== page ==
Foraging,  Identification,  Recipes

Turkey Tail and Tumeric Tea

Ever since I learnt about the wondrous immune boosting properties of the Turkey Tail, I have been excited to try this recipe. This year especially, as we enter the depths of winter during a global pandemic, an immune boosting, warming and locally foraged tea is ‘just what the doctor ordered’!

I have loved ever minute of mushroom season, getting out multiple days a week to see what mushrooms I can find, but now this comes to an end, the remaining goodies are getting fewer and farer between. However, the trusty Turkey Tail can be found all year round so I thought now was the perfect time for its introduction!

The Turkey Tail

One of the hardier and more abundant mushrooms, the Turkey Tail, is found all year round however is best in the autumn and winter.

It is a bracket fungus, which grows out of fallen trees or branches or sometimes standing deadwood. As you can see from the picture it has a very distinctive look that is similar to a Turkey’s Tail – the name is appropriately fitting!

The top of the fungus has small concentric wavy circular rings that are various shades of brown, greys and dusty reds/pinks. The texture of the top of the bracket is slightly furry or fuzzy to touch.

The underside of the turkey tail is white with distinctive pores. These pores are important for correctly identifying Turkey Tail Mushrooms.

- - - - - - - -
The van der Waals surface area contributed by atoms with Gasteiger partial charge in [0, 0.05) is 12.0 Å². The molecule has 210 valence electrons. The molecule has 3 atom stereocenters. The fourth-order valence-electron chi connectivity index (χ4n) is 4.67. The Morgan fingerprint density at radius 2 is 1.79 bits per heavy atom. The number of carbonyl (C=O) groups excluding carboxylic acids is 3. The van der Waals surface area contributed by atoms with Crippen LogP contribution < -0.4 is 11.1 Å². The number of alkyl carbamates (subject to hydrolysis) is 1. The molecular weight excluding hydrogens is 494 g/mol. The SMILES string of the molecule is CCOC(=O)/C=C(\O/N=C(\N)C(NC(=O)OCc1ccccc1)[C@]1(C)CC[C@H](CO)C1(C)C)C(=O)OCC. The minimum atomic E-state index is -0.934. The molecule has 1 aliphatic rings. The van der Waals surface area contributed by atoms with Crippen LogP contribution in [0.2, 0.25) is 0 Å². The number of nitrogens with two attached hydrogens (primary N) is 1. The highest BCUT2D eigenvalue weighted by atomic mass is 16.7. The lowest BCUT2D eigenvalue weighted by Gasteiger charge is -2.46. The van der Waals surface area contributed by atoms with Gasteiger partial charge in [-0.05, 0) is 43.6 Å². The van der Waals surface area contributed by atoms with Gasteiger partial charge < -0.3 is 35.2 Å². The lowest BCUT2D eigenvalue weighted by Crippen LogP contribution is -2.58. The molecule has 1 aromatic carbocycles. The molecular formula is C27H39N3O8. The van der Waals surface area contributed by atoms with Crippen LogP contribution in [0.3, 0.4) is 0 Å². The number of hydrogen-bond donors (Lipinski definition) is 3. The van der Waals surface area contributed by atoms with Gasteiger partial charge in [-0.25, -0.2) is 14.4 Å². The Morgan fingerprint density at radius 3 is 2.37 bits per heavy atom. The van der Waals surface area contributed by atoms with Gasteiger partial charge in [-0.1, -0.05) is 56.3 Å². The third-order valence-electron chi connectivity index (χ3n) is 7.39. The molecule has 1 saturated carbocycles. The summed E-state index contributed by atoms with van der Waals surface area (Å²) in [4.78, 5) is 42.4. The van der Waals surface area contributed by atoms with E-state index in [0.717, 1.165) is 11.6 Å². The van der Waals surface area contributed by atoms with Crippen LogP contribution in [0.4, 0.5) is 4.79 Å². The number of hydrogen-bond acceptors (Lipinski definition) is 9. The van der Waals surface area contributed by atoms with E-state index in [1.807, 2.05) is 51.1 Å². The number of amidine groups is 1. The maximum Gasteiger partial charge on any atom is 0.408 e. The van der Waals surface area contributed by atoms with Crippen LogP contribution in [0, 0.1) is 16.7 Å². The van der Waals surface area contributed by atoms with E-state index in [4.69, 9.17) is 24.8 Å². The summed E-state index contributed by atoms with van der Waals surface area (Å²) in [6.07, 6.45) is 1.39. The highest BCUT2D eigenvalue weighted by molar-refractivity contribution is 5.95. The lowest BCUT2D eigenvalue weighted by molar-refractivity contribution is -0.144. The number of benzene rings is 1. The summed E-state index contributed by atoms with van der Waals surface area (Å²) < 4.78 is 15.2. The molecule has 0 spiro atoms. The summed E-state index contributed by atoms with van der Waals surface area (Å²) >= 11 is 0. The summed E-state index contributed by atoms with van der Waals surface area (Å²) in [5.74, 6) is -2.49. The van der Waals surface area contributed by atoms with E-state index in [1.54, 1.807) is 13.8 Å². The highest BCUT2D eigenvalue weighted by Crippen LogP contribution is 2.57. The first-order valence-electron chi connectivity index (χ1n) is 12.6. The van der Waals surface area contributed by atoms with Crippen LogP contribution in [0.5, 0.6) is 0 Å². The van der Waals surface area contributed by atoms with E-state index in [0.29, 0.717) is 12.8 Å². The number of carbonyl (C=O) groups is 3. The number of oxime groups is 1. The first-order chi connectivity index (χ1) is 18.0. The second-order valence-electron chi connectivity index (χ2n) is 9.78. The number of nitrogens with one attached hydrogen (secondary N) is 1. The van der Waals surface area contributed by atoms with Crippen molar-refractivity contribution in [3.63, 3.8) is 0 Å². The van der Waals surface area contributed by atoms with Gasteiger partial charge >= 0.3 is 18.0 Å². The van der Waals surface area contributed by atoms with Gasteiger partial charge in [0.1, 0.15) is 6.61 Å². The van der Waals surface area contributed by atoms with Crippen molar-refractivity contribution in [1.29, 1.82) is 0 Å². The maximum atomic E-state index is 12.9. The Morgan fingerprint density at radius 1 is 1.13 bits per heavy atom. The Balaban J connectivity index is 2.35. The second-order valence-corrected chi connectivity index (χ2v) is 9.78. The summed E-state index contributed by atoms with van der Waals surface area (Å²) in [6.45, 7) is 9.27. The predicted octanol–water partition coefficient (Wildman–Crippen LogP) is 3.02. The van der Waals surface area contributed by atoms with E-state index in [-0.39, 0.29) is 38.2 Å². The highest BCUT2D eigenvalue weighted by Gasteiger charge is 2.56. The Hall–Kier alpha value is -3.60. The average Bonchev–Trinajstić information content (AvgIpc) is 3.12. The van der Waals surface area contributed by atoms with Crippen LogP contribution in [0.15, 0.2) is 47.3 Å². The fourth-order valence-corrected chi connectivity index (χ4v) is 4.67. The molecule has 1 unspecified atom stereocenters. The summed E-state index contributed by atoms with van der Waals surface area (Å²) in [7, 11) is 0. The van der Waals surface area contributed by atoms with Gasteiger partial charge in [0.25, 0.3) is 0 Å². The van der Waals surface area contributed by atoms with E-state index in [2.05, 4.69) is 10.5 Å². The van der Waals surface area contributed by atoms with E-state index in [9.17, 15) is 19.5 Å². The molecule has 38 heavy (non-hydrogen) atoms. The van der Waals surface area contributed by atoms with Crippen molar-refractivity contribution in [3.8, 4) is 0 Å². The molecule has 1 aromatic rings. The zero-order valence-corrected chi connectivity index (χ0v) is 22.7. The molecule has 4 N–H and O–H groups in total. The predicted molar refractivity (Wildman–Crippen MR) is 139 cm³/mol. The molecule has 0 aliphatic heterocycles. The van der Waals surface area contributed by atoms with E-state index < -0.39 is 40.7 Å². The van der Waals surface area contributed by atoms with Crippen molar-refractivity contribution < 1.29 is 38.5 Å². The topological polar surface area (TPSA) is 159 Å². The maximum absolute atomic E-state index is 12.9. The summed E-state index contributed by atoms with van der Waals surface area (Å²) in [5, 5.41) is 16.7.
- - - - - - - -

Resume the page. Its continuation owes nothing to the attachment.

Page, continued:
Possible confusion

There are a couple of species that you could confuse with Turkey tail which I have outlined below. Always triple and quadruple check your foraged mushrooms before eating them or using them medicinally. Use multiple sources for identification purposes, and always check for similar species that may cause confusion.

The false turkey tail
  • Very similar in appearance, with the same shape, and the turkey tail-like concentric circles.
  • The differences are in the colour. The false turkey tail tends to have a more orange appearance.
  • The other main difference is the underside. The false turkey tail has NO PORES but a smooth or wrinkled slightly orange/tan underside.
Purple Toothed Polypore
  • This is found mainly on dead pine trees, especially Dougas-fir. However, this is often hard to determine as when trees are dead or decaying their identification features are harder to distinguish.
  • The shape and concentric circles are similar to that or the turkey tail.
  • The cap colour varies and is hard to distinguish however it tends to have green algae growing on the top.
  • The pores are irregular, often tooth like or form a maze, and they have a strong purple colouring that fades to a brown/beige with age.
Gilled Polypore
  • This species is less common than the others above, however grows in the same location as the turkey tail and has the same distinctive ‘turkey tail’ appearance on the top
  • The differences are in the underside. The pores do not form in near circular holes but instead are elongated and created a maze-like arrangement.

Medicinal Properties

  1. Prevents and fights the common cold and flu

The turkey tail mushroom has long been known for its immune boosting properties. It is sold in powdered and capsule form in most health shops. It is particularly useful for post viral fatigue or for people who are susceptible to infection following a cold or flu. If taken regularly, as a supplement or in tea, throughout the winter it will keep the immune system heightened and help to protect against those winter lurgies.

2. Contains high levels of Antioxidants